You’ll recognize this question if you’ve ever really suffered: “Why is this happening to me?”
I know Crohn’s is a disease; it’s out of anyone’s control. But I have to somehow make sense of it. Why now? Why Crohn’s? Why me?
And in trying to make sense of it, I can’t help but compare it to the things that happen to other people.
And it seems way worse. I remember walking around the school cafeteria after I was diagnosed, wanting to knock the trays out of people’s hands because I was so angry that I was sick and they weren’t.
I’m still trying to place it on a scale. Every so often, I ask my husband, “Which do you think is worse—Crohn’s or breast cancer?” “Which do you think is worse—Crohn’s or going through a divorce?” “Crohn’s or losing a parent?”
He knows the answer I want to hear, and somehow it helps.
And sometimes it seems almost normal—it happened to me, so it can’t be that strange. People get diseases all the time. People have surgeries all the time. 1 bowel perforation, 9 large abscesses, 8 months of ileostomy, 2 months without eating, 3 surgeries, and a lifetime of fear—that’s not so bad, right?
And sometimes I’m caught up short by how very bad it all is—like just now when I wrote out that list.
But over time I have found one thought that comforts me, and perhaps it will comfort you, too.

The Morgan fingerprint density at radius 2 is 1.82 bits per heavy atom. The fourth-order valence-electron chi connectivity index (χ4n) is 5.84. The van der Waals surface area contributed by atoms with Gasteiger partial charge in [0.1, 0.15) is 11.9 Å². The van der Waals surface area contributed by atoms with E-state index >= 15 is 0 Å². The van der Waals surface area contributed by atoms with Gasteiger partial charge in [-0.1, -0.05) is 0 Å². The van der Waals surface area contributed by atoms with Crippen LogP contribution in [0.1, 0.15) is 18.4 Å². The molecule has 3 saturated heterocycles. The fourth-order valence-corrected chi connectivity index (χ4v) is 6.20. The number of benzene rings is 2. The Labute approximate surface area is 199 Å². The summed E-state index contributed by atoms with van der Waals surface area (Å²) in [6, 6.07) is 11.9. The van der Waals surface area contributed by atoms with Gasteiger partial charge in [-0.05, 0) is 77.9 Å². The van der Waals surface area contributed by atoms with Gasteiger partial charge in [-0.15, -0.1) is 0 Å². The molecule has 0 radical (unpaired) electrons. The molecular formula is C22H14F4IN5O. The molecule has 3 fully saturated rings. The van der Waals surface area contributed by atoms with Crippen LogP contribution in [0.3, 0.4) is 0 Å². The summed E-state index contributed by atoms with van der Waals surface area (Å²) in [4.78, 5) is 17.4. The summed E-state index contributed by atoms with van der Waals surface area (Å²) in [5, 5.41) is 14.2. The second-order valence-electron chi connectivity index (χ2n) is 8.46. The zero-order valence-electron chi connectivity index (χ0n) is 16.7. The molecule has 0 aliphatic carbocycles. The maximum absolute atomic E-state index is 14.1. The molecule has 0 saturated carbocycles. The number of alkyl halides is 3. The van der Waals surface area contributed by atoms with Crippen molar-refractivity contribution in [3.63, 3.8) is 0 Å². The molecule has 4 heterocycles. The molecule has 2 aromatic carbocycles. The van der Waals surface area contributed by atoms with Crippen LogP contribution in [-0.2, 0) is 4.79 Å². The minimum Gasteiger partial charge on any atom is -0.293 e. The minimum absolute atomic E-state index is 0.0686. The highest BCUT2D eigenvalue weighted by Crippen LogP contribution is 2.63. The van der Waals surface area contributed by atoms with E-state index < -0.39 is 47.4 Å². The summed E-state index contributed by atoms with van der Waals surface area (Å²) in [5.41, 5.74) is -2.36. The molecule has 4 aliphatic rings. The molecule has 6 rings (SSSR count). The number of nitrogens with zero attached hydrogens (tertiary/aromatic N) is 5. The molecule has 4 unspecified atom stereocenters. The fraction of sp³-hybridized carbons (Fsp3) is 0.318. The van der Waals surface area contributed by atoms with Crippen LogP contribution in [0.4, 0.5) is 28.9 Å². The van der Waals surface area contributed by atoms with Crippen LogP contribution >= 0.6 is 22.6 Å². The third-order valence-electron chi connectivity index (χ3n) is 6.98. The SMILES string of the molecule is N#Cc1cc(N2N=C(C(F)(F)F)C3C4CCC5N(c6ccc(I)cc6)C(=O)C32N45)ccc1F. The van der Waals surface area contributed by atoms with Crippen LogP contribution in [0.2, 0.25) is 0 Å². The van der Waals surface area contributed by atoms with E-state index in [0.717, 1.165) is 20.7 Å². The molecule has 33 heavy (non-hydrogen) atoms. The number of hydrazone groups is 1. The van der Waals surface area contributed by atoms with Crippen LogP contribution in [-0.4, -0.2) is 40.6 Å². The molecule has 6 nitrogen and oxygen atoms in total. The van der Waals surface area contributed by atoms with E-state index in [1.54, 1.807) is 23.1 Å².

I invite you into My Dark Place to hear it, as it is a very dark thought. And it is this:
Even if you look at someone who never seems to have felt a greater loss in her life than a few baby teeth, she will suffer, eventually. You have to think of a life as a whole, the entire past and future—and on that timeline, there will be suffering. If not now, then later. And eventually, it will be really bad. Crohn’s bad.
Which is a kind of comfort.
After all, if I have to suffer, then I want everyone to suffer.
And they will, sooner or later.
And that is my consolation when I ask myself, Why me?
Because it’s not just me.
There is a less dark way to put this, if you’re interested. I could rephrase “everybody suffers” this way: “we’re all in this together.”
The question “why me?” is misleading—it contains the assumption that everyone else really is living a life as beautiful, fun, and delicious as a Facebook page.
I just found out the other day that my perpetually cheerful friend with perfect hair was abused by a close relative as a child.
We all suffer. What’s happening to you is one specific version of what’s happening to everyone, sooner or later, in ways you would never know or guess.
So the answer to the question, “Why is this happening to me?” is this:
It’s not just happening to you. Eventually, in some version, it’s happening to all of us.